New Zealand Embassy The Hague, The Netherlands

Ambassador's Address at Anzac Day Commemoration in The Hague

Ambassador Troup speaks at the Anzac Day Commemoration in The Hague

Address by Ambassador of New Zealand, His Excellency George Troup
Westduin Cemetery, The Hague, The Netherlands, 25 April 2013

Tena koutou, tena koutou, tena koutou katoa.

Major-General Beulen, representing the Chief of Defence
Lieutenant-General Leijtens, Commander of the Royal Netherlands Maréchaussée
Former Minister of Defence Hans Hillen
Deputy Mayor of Den Haag Marjolein de Jong
Father Sjaak de Boer and Rev Andrew Gready
Diplomatic colleagues
Learned judges
Members of the armed services
Ladies and gentlemen, friends
On behalf of Australian Ambassador Neil Mules and myself, welcome.

Thank you all for joining in our observance, and special thanks to those who have contributed to the flavour of today’s event.

The starting point of the observance of ANZAC Day is well known: the tragic events on the Gallipoli peninsula, Turkey, beginning on 25 April 1915 when forces from Britain and Ireland, France, Australia, New Zealand, and India landed in an attempt to capture the heights overlooking the straits of the Dardanelles or Hellespont, which gave access from the Mediterranean to the Black Sea.  After several months of heroism and suffering on both sides the allied forces were forced to evacuate, leaving the forces commanded by the young Turkish general Mustafa Kemal Atatürk in control of the peninsula.  The episode captured the imagination of the Australian and New Zealand publics then and now; it has been the subject of books and films, and is seen by both countries as a landmark in their development of a sense of nationhood.

The sacrifice of the young men on both sides in 1915 certainly deserves to be remembered.  But gathering voluntarily today, here as in so many places around the world including Gallipoli itself, is not just about honouring the dead and the survivors of that battle, none of whom are still alive.  Both New Zealand and Australia have chosen to retain ANZAC Day as the focus of their war remembrance – all wars – and indeed an opinion poll published in New Zealand last week suggested that a majority see it as New Zealand’s most meaningful national day.  What is it that continues to connect us to ANZAC Day?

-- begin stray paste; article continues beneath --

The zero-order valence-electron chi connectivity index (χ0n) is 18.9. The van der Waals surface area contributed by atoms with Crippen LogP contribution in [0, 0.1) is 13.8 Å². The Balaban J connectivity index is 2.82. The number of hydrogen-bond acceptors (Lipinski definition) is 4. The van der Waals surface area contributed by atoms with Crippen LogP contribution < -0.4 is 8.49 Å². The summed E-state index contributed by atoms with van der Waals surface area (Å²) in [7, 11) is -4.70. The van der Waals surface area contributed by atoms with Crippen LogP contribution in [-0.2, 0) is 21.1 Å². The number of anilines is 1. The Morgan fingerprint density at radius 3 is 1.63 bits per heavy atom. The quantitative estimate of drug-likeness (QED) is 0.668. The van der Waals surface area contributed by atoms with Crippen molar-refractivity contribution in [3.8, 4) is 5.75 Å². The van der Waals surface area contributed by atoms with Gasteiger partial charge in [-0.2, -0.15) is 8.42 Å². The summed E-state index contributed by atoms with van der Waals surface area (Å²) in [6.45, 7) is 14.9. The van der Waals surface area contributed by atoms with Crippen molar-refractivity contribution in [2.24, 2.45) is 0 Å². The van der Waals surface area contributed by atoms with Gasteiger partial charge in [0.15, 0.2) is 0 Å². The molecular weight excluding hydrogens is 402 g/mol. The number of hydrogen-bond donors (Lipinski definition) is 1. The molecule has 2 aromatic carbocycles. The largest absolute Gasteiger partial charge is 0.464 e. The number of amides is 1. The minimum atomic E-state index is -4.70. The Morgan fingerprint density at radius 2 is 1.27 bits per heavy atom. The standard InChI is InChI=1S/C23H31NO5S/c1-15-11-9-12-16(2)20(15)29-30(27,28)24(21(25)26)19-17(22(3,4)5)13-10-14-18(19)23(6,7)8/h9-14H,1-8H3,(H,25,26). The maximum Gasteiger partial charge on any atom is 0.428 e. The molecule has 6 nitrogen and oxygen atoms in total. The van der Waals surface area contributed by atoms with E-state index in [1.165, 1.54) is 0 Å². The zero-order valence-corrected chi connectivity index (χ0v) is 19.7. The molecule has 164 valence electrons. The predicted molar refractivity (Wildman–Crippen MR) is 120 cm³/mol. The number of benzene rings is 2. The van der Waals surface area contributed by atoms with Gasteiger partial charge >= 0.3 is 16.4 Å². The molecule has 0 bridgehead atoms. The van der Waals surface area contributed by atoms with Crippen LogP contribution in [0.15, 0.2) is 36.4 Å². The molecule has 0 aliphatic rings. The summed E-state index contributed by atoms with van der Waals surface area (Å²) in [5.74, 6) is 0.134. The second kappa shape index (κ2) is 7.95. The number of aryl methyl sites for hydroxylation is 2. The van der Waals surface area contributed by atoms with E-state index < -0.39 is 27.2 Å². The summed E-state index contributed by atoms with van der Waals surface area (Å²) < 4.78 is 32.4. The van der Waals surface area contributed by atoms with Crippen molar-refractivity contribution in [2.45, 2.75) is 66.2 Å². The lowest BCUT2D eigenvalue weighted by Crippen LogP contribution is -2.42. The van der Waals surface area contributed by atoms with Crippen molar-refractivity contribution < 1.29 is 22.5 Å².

For some, the connection is very clear and concrete.  Those, including members of the armed services, who have first-hand experience of armed conflict or have lost family members, for example.  Or the generous people who give of their time and energy to honour those whose lives were lost nearby, tending their graves and creating memorials.  A special welcome to all of you.

For others the link is more indirect, given the changes we have seen over time.

As far as we can tell, the mood of both the soldiers and the public in the countries involved was different 100 years ago.  For the young men there was a sense of adventure – danger, certainly, but young men then as now tended to think of themselves as immortal.  They did not know what we know now, the horrors yet to come of the two world wars, which in their scale surpassed anything that had gone before.  The sense of duty was also strong, of course – fighting for King and country was the phrase of the day (sometimes with God in there as well, on both sides).  Certainly there was no shortage of volunteers from Australia and New Zealand to put on uniforms and travel to the far side of the world.

I think the public at that time in our countries saw war as a normal activity that was undertaken from time to time, and part of growing up for young men.  Up to then, most wars had been fought to gain control over peoples and resources.  Some societies were more militaristic than others, but even in New Zealand the coming conflict was seen by some as a chance for the British Empire to prove its superiority.  At the same time, others rationalised the Great War as being necessary “to end war”.  I would suggest that none of these perceptions are widely held now in countries such as our own.

In democracies the consent of the public for a country to wage war cannot be taken for granted in the 21st century, and war is certainly not seen as a normal activity.  I am profoundly grateful that my generation has thus been spared the ordeals that earlier generations went through, and I earnestly hope that the same will continue to be true for younger people such as the high school students who are here with us today.

Since the end of the Second World War, almost 70 years ago, outright war has been the exception for democracies and for other major countries.  But countries such as the Netherlands, Australia, and New Zealand have frequently been engaged in military action, usually in the form of a military coalition and in many cases under the auspices of the United Nations.